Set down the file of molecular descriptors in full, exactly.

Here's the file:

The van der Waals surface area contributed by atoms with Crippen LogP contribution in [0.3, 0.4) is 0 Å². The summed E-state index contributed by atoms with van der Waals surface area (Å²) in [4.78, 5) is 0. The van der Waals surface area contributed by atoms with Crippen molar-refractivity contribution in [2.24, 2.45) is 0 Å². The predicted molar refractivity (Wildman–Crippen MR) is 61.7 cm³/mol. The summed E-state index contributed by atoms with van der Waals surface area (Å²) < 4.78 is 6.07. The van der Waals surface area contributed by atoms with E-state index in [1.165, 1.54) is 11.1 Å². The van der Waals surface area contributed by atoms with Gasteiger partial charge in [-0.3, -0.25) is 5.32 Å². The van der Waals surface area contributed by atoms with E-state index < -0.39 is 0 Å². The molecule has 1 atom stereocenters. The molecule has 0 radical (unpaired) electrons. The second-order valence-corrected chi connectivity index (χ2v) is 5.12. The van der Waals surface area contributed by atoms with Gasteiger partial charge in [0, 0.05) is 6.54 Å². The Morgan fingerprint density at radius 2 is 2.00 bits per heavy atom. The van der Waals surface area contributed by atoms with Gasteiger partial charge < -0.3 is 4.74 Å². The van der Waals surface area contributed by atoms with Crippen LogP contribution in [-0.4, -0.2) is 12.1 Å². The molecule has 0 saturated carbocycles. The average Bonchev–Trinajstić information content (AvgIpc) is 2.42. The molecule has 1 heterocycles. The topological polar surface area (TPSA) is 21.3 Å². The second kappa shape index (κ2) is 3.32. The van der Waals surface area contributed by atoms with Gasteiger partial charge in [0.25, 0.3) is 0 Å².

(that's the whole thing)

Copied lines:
The van der Waals surface area contributed by atoms with Crippen LogP contribution in [0.3, 0.4) is 0 Å². The summed E-state index contributed by atoms with van der Waals surface area (Å²) in [4.78, 5) is 0. The van der Waals surface area contributed by atoms with Crippen molar-refractivity contribution in [2.24, 2.45) is 0 Å². The predicted molar refractivity (Wildman–Crippen MR) is 61.7 cm³/mol. The summed E-state index contributed by atoms with van der Waals surface area (Å²) < 4.78 is 6.07. The van der Waals surface area contributed by atoms with E-state index in [1.165, 1.54) is 11.1 Å². The van der Waals surface area contributed by atoms with Gasteiger partial charge in [-0.3, -0.25) is 5.32 Å². The van der Waals surface area contributed by atoms with E-state index < -0.39 is 0 Å². The molecule has 1 atom stereocenters. The molecule has 0 radical (unpaired) electrons. The second-order valence-corrected chi connectivity index (χ2v) is 5.12. The van der Waals surface area contributed by atoms with Gasteiger partial charge in [0, 0.05) is 6.54 Å². The Morgan fingerprint density at radius 2 is 2.00 bits per heavy atom. The van der Waals surface area contributed by atoms with Gasteiger partial charge < -0.3 is 4.74 Å². The van der Waals surface area contributed by atoms with Crippen LogP contribution in [-0.4, -0.2) is 12.1 Å². The molecule has 0 saturated carbocycles. The average Bonchev–Trinajstić information content (AvgIpc) is 2.42. The molecule has 1 heterocycles. The topological polar surface area (TPSA) is 21.3 Å². The second kappa shape index (κ2) is 3.32. The van der Waals surface area contributed by atoms with Gasteiger partial charge in [0.25, 0.3) is 0 Å².